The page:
It really doesn’t seem that long ago that Judy and I came here to St. Margaret’s, one Sunday while I was on vacation, bringing with us our infant twins, Mark and Micaela. Now, suddenly it seems, they are 13 years old and in the eighth grade. At that time, their “reading” consisted in cloth, children’s books, suitable for chewing. Now their school has introduced them to William Shakespeare, among others, and soon to Charlotte Bronte, Sophocles and William Golding. (These authors really give them something to chew on!)
Recently their class completed reading and discussing Melba Pattillo Beals’ book, Warriors Don’t Cry. It’s the story of the author’s experiences as one of the first black students to attend Central High School in Little Rock. It is a story that generates discussions around dinner tables as well as in classrooms.
One of the story’s real-life characters was a young white student named Link. While pretending to side with the segregationists, he worked to protect Melba and shield her from threats against her. He was able to look at her differently from the way that many of the others did: not as a member of another group of people who were supposedly different from the others, but simply as a fellow student, as a fellow human being, and someone equally deserving of dignity and respect. Both Link and the other white students around him were looking at the same person, Melba, but he was able to see in a new way. And seeing in a new way made all the difference.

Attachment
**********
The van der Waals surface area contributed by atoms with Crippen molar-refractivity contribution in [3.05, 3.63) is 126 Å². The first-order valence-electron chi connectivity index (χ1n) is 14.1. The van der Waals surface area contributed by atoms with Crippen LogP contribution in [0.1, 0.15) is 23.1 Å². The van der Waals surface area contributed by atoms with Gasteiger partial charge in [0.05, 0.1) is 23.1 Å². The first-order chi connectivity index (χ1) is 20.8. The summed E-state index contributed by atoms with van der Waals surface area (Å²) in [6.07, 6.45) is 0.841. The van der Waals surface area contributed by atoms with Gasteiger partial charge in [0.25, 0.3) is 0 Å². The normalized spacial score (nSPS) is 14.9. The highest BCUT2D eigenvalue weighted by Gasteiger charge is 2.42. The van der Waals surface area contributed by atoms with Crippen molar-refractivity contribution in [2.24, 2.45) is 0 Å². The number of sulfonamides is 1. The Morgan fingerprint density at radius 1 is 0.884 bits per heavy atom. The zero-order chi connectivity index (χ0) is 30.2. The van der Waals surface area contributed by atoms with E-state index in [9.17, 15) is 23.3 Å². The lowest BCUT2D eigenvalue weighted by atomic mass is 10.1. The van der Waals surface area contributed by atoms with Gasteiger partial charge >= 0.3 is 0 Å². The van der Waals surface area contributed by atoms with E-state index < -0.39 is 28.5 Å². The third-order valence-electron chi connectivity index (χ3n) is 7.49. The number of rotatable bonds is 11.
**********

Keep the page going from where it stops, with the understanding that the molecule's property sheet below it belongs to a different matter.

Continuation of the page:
One of the questions that Mark and Micaela’s teacher asked of her class was where they saw the same sort of prejudiced opposition to groups of people today and the same sort of struggle for equal treatment. Coming as this discussion did two weeks ago, on and around St. Patrick’s Day, the students almost immediately began to talk about the news coming from the St. Patrick’s Day parades in New York and Boston: the news of long-time sponsors who were no longer willing to support the events because the parade organizers would not include groups that were promoting equal treatment for gay and lesbian people. These Junior High students instinctively identified these groups as members of yet another minority, prevented from full participation in the life of the community because some in the majority did not want “those people” included.